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Bonds: Lower returns expected from global bonds

BNZ Investment Strategist Michael Daly says that global bonds will produce a lower return in 2001 than last year.

Friday, February 2nd 2001, 1:17PM

by Michael Daly

Long dated government bond yields had a cyclical peak exactly a year ago. Yields on 10 year bonds reached 6.7 % in the United States and around 5.7 % in the Euro area, while in Japan yields were at 1.8%. As at mid-January 2001, yields have dropped sharply to 5.2%, 4.9% and 1.5% respectively.

As a result the return for 2000 on government bonds, boosted by capital appreciation, was a strong 7.7% as measured by the Salomon World Government Bond Index.

Global bond funds offered in New Zealand tend as a rule to be fully hedged back into NZ dollars, and on this basis the return was an even more impressive 10.3%.

Bank of New Zealand Investment Management's view is that bond market participants are overly recognising recession and deflation risks in the way they are pricing bonds at present. This is seen in the fact that yields were last at these levels in early 1999, not long after the record lows reached when fears for the world's capital markets and deflationary pressures were at their maximum.

This is not to deny that rising concerns about the credit worthiness of borrowers are unfounded.

Globally, credit markets have shown signs of drying up and banks have tightened lending standards to companies as worries over debt servicing ability mount. Credit spreads between "junk" bonds and risk-free US Treasury bonds are at the highest levels since the 1991 recession. However, loan delinquency rates experienced by US banks are currently nowhere near what they were in 1991, and banks' balance sheets are in far better shape.

In Europe, the credit cycle is still rising - no sign of a buyers' strike except in the troubled, but narrow, telecommunications sector. On the basis of the evidence to hand it is hard to conclude that a US or global credit crunch is imminent this time around.

Late last year bond markets were charging ahead on the view that the US Federal Reserve would need to lower interest rates aggressively in 2001. The amount of easing reflected in the US Treasury yield curve has been the most since the deep recession of 1981, when nominal interest rates were at their highest in living memory. This seems overdone, in our view.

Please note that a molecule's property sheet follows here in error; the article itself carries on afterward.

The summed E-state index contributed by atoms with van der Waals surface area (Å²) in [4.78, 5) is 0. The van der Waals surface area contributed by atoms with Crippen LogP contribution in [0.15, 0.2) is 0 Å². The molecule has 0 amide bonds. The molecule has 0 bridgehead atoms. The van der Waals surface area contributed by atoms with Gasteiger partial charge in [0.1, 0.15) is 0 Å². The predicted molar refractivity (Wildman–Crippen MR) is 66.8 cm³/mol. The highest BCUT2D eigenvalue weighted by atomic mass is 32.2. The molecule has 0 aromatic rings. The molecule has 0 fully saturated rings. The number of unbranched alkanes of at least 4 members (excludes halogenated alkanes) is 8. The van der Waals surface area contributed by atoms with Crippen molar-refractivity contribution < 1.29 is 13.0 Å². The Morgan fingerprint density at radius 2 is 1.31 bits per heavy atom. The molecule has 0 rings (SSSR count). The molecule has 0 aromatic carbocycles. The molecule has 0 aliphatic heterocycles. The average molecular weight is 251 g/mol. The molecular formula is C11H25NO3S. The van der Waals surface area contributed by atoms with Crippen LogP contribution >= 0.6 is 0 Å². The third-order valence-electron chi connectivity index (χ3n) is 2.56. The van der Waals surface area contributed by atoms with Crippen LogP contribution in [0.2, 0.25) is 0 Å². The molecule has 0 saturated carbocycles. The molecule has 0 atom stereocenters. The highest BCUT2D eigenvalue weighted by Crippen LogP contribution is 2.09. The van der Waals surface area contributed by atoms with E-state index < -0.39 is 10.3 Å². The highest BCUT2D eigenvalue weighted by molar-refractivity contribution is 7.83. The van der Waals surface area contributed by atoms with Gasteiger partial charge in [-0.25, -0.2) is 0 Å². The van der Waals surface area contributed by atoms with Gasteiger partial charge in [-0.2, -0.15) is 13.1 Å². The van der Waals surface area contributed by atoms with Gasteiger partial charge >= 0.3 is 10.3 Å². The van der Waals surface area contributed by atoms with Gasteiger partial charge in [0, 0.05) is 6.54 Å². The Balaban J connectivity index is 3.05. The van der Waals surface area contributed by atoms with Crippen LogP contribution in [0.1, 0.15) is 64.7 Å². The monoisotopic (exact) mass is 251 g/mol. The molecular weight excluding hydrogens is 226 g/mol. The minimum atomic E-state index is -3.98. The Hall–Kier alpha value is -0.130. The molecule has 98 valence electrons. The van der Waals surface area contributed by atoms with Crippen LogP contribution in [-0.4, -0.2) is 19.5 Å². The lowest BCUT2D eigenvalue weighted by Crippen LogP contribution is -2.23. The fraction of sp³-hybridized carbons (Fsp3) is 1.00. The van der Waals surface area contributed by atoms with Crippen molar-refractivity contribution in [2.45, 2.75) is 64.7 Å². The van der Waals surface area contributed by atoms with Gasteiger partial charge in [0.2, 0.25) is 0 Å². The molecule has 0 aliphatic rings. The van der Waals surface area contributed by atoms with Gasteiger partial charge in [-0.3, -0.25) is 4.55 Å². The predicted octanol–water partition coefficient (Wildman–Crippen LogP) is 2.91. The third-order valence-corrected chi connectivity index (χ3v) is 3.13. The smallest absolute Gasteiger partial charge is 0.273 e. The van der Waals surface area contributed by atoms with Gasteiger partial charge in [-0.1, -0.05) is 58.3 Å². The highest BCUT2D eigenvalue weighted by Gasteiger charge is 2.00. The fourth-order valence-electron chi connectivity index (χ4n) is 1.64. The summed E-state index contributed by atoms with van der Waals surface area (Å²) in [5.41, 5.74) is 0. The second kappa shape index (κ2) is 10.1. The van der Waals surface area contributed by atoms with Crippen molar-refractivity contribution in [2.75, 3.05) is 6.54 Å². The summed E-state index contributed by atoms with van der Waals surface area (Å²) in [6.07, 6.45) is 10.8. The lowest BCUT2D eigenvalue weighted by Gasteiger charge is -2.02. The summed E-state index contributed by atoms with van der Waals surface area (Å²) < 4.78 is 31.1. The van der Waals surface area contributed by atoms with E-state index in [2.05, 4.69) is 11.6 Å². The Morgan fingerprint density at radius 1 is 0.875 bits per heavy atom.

Bond markets' consensus forecast of inflation can be gauged from the difference in yield between nominal bonds and the yield on inflation linked bonds for the same maturity. This is known as the "breakeven" inflation rate. Above this rate, nominal bonds will underperform inflation-linked bonds.

The next five to seven years' inflation implicitly discounted in US intermediate term bonds is around 1.5% per annum. This is less than half the current US inflation rate, and seems an unrealistic assessment of medium inflation trends, given US inflation history.

Over the next couple of quarters, the expected monetary easing by the world's central banks will start to be discounted in terms of a healthier global economic environment in 2002. After what will probably be only a modest year for growth in 2001, next year's growth is likely to rebound above long run potential growth - in turn requiring a reversal of easy central bank policy. Bond markets will take their cue long before this better growth environment is visible in the data, and yields will begin to rise cyclically.

The one "maverick" could remain the Japanese bond market, which has marched to its own deflationary beat for the past few years. While it has seemed at times that the Japanese economy can only improve, given the strong performance of its trading partners in the last couple of years, and that price levels must at least stop falling, neither has happened yet.

The deflationary undertow seems entrenched for the time being, and even the ever rising fiscal deficit and government debt trend cannot seem to drive Japanese yields higher.

All in all, we expect a significantly lower return from world bonds this year

Michael Daly is the investment strategist at BNZ Investment Management.

Michael Daly is the investment strategist at BNZ Investment Management.

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